As margins are reduced, pharmacists will need to look at business alternatives. That is why the slowness of pharmacists to take up an expanded role, particularly in disease prevention, is of concern.
Perhaps pharmacists might consider two categories of registered pharmacists. One would compose many of the long-established pharmacists who are reluctant to move away from the distribution model. The second category could be younger and differently trained pharmacists who will respond to a new model of professional practice which substantially extends their role into disease prevention and enhanced therapies. It would seem a possible way to overcome the environment which new and highly motivated pharmacy graduates apparently find so discouraging and dampening.
It is quite remarkable that the PGA has consistently opposed direct relationships developing between GPs and accredited pharmacists. It insists that the relationship must be with the patient’s nominated community pharmacy. This is quite contrary to normal health referral practices. The PGA is a serious barrier to the advancement of professionalism in pharmacy. But as a powerful lobbyist against the public interest it has a strangle hold on the Department of Health in matters pharmaceutical.
But if pharmacists are not yet ready for real engagement in extended health care provision, I am not sure that governments are either. Our so-called ‘health ministers’ are really ministers for medical services. They do not have much influence on many key issues that are very important in population health and sickness prevention – poverty, low personal and group esteem, transport and isolation, tax, climate change and intellectual property, particularly in the pharmaceutical field. We have a medical model in healthcare based on the provision of medical services. It is not patient focused. It is provider-driven.
Further, health bureaucracies in recent years have significantly scaled down their expertise and resourcing of public health, prevention and wellness. The orientation is towards expertise in treating sickness rather than prevention which depends largely on collective action. Remember that the greatest contribution to public health in the last century has been clean water and sewerage – issues that require collective action.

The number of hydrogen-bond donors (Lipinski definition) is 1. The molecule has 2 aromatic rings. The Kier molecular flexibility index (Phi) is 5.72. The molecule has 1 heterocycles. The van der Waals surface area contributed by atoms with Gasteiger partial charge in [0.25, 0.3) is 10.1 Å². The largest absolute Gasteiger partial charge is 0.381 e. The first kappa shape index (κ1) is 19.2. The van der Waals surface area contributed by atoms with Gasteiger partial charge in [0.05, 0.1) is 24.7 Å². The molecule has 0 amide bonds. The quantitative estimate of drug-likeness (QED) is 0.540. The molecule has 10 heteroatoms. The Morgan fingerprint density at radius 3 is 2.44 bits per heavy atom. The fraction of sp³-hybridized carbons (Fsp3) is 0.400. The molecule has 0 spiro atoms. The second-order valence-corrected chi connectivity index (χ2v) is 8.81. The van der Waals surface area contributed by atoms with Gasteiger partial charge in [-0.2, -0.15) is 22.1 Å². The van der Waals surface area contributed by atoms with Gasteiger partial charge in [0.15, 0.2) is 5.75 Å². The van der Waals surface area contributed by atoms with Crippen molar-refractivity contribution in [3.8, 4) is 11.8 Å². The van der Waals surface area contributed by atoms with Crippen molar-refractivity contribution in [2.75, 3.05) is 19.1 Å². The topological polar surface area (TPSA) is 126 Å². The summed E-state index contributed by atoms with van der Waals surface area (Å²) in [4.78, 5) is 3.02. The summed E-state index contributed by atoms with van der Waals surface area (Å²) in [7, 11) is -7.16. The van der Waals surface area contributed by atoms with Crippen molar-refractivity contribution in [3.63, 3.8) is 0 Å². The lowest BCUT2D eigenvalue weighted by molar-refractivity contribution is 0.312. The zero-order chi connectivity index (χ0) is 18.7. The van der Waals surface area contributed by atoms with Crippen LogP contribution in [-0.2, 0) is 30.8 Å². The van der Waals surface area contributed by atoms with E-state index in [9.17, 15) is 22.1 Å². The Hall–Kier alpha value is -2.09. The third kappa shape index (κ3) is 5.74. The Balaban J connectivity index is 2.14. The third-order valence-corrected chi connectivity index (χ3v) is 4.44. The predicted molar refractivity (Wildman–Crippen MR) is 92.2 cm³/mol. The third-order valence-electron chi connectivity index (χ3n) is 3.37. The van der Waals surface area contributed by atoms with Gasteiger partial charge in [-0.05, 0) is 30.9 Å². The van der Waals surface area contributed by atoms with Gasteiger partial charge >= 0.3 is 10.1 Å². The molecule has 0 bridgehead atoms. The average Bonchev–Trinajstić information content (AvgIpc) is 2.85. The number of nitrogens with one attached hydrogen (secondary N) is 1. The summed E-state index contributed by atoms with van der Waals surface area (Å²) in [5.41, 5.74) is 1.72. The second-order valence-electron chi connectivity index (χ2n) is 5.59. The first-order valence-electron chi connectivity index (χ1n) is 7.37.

Health policy is easy. Implementation is the hard part. Governments and their bureaucracies are not well prepared, quite the reverse.
We could learn from actions of governments and the pharmaceutical professions in the United Kingdom and in Canada in embracing an extended health role for pharmacists.. In France the local pharmacy is invariably the first port of call for persons seeking help or advice on health problems.
In a more extended form, I outlined the above to the Pharmacy Australia Congress nine years ago. The case was well received by many pharmacists, although not by all. It was particularly welcomed by younger pharmacists who felt their professional skills were not being effectively used. Shortly afterwards, I accepted an invitation to speak to the Australian College of Pharmacy dinner in Brisbane. It was described as a ‘must not miss’ event. But the invitation was withdrawn. Perhaps I did not have the pulling power I thought. But the real reason for the withdrawal was that the APG leaned on the Brisbane College. This is typically the way the APG works. It doesn’t engage in public debate but like all vested interests covertly lobbies ministers, members of parliament, senior officials and the media.
The PGA is still the major barrier to an enhanced professional health role for pharmacists. It is also in the front line protecting pharmacists from competition,
Do pharmacists really want to be professionals or are they content to be corralled by the PGA as shopkeepers?